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Pure Appl. Chem., Vol. 71, No. 10, pp. 1919-1981, 1999

Glossary of terms used in theoretical organic chemistry

[A] [B] [C] [D] [E] [F] [G] [H] [I] [J-K] [L] [M]
[N] [O] [P] [Q-R] [S] [T] [U-V] [W-Z]


Imaginary frequency - The frequency of the normal vibration related to a negative eigenvalue (force constant) of the Hessian matrix. Transition state structure possesses only a single imaginary frequency.

Individual Gauge for Localized Orbitals (IGLO) - A method of calculation of nuclear shieldings, in which localized molecular orbitals associated with inner shell, bonding orbitals, and lone pairs have unique origins for the calculation of diamagnetic and paramagnetic terms. With this method, satisfactory estimates of NMR chemical shifts for elements in the first and second rows can be achieved in ab initio calculations with basis sets of moderate size provided sufficiently accurate molecular geometries are used. KUTZELNIGG (1980); SCHINDLER and KUTZELNIGG (1983).

Inductive effect - The polarization of chemical bonds due to shifts of their electron pairs in the direction of the electronegative group. Within a molecule, the inductive effect is transmitted through space and is determined by electrostatic forces between the interacting sites. Another original (G. Lewis) model of inductive effect relates to through-bond transmission by successive polarization of the bonds between a dipolar or charged substituent and the reaction site. A quantitative assessment of the inductive effects of groups (substituents) is given by the Taft s*-constants (for aliphatic) and the inductive sI-constants (for aromatic) compounds.

Instability of Hartree-Fock solution - Existence of additional solutions to the equations of the Hartree-Fock method occurring usually in the case when potential energy surfaces of different electronic states are drawn close together. Within the spin-restricted Hartree- Fock method (RHF), singlet and triplet instabilities are distinguished. The former involves the existence of another solution with lower energy and the electron distribution of lower symmetry. It may be regarded as an indication that the initially assumed molecular shape needs correction. The triplet instability involves rejection of the condition of double occupancy of molecular orbitals and thus transition to the spin-unrestricted Hartree-Fock method (UHF). The triplet instability is a necessary, but insufficient, condition for the conclusion as to the biradical character of the ground state of a given system. MESTECHKIN (1990); YAMAGUCHI (1981).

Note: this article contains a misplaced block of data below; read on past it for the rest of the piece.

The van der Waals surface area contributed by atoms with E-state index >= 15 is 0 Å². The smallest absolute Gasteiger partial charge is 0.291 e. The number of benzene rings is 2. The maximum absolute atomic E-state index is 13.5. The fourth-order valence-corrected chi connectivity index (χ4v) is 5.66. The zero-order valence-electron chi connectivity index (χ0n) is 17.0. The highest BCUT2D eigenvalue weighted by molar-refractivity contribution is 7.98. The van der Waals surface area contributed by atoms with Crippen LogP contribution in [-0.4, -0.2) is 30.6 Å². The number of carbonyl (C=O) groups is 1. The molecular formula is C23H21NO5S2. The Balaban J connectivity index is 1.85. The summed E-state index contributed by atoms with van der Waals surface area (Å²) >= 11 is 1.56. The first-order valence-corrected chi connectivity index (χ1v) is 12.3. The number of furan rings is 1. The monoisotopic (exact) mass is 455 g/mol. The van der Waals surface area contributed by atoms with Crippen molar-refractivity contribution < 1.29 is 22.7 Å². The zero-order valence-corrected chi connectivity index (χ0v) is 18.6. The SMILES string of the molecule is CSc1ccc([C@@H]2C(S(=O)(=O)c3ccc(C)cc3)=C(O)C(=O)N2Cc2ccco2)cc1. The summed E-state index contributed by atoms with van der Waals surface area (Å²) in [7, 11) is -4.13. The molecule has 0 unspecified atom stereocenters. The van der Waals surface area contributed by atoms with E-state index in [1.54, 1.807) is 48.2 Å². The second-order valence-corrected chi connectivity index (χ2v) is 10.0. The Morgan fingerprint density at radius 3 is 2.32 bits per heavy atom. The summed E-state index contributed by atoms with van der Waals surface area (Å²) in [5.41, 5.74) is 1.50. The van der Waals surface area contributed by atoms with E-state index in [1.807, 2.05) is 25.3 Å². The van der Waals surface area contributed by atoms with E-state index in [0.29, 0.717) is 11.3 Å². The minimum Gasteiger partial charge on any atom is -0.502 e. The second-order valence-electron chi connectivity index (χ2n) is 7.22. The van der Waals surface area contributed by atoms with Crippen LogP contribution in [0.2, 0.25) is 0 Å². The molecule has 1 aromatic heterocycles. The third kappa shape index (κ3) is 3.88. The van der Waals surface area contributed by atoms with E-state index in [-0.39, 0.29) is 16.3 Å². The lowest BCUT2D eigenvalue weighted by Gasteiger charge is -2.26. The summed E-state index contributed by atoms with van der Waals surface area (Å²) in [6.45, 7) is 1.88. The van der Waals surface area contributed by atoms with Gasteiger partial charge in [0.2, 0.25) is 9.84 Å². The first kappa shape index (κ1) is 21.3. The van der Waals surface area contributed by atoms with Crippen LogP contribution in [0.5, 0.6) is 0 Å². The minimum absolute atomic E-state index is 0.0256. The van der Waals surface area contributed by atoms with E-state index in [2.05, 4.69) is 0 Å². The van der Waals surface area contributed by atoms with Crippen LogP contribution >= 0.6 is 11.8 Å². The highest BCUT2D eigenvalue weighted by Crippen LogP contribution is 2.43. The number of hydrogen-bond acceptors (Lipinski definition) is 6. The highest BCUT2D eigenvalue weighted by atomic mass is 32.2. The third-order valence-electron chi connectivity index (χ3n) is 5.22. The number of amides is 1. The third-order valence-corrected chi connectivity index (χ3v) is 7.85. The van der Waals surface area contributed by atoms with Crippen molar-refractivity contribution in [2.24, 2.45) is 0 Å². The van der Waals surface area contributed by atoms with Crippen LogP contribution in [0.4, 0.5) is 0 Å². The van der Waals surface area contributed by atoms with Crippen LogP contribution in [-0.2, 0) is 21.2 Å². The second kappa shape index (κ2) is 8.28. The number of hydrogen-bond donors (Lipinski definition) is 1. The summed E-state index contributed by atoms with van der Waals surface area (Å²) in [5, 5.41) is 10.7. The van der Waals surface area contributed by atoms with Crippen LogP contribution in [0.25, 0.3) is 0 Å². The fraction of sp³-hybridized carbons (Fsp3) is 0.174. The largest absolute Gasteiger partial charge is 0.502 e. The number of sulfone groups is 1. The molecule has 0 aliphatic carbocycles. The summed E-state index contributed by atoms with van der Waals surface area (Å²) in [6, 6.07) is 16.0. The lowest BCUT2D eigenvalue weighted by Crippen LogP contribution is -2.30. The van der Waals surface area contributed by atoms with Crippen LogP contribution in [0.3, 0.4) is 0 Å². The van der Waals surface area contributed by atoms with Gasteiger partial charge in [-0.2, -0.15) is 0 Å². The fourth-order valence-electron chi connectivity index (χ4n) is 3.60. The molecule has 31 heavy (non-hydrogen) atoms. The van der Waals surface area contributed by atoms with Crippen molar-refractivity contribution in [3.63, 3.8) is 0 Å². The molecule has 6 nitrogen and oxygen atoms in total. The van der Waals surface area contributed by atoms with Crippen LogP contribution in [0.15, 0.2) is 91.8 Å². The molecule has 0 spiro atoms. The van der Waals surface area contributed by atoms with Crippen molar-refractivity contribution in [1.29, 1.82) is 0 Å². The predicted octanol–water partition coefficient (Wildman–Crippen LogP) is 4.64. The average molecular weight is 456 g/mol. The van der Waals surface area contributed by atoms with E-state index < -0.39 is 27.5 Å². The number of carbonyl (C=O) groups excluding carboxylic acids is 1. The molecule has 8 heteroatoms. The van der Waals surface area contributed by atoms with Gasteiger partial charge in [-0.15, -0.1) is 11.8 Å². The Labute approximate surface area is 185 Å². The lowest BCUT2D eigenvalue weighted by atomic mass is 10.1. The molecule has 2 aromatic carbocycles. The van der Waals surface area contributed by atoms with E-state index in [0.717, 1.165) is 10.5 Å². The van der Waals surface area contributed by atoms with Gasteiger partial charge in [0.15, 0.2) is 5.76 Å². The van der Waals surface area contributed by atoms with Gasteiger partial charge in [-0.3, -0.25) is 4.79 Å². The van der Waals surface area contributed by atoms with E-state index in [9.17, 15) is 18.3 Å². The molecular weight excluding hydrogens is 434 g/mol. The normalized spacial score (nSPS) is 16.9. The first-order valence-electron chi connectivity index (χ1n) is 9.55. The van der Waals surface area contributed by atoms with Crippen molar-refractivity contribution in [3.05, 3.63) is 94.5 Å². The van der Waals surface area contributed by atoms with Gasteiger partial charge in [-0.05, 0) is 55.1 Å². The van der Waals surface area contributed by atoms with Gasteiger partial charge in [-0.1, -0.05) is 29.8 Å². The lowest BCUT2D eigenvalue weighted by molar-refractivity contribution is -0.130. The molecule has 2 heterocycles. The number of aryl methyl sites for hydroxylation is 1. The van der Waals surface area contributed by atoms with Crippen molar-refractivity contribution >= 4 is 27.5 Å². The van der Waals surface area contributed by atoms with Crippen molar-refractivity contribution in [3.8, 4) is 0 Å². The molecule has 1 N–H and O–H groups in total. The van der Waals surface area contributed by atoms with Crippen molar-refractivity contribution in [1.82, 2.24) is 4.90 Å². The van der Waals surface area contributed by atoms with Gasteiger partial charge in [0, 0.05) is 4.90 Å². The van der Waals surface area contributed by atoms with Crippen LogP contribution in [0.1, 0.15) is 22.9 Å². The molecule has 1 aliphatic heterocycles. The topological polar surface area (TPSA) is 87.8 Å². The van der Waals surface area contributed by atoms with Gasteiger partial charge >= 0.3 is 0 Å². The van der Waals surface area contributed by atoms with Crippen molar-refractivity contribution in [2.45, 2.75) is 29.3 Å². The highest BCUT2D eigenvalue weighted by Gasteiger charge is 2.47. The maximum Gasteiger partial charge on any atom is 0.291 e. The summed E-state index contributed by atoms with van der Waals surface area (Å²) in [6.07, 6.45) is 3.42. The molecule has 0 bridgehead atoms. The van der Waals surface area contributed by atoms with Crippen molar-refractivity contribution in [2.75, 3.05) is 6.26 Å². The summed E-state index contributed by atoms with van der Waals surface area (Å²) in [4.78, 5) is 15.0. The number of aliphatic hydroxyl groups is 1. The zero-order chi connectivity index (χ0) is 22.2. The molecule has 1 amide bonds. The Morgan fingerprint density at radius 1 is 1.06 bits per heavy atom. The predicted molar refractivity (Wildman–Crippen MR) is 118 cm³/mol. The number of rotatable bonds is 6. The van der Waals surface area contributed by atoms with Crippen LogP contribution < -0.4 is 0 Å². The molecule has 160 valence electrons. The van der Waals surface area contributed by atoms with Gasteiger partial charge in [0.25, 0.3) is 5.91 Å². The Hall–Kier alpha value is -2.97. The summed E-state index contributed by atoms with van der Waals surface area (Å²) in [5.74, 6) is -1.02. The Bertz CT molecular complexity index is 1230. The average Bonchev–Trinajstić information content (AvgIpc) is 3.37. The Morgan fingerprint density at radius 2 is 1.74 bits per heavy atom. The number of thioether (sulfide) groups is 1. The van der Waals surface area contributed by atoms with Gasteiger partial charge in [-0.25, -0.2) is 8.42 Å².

Internal conversion - Isoenergetic radiationless transition between two electronic states of the same multiplicity.

Internal rotation - The interconversion of stereoisomers through rotation of groups of atoms about a single bond. The internal rotation is called "free" when the energy barrier is so low that different rotational isomers are not perceptible as individual chemical species (i.e. the characteristic time of the method of observation is longer than the lifetime of the rotational isomers). The inhibition of internal rotation by a sufficiently high rotational barrier makes the phenomenon observable on the time scale of the experiment, and is termed restricted or hindered rotation.

Intersystem crossing - Isoenergetic radiationless transition between two electronic states of different multiplicity.

Intrinsic barrier - The activation free-energy barrier associated with a reaction whose free-energy change is zero.

Intrinsic reaction coordinate - A minimum-energy reaction path on a potential energy surface in mass-weighted coordinates, connecting reactants to products via the transition state. FUKUI (1981).

Ionic bond - The bond between atoms with sharply different electronegativities. In strict terms, an ionic bond refers to the electrostatic attraction experienced between the electric charges of a cation and an anion, in contrast with a purely covalent bond. In practice, it is preferable to consider the amount of ionic character of a bond rather than referring to purely ionic or purely covalent bonds. The relationship was proposed (L.Pauling) for the estimation of ionic character of a bond between atoms A and B: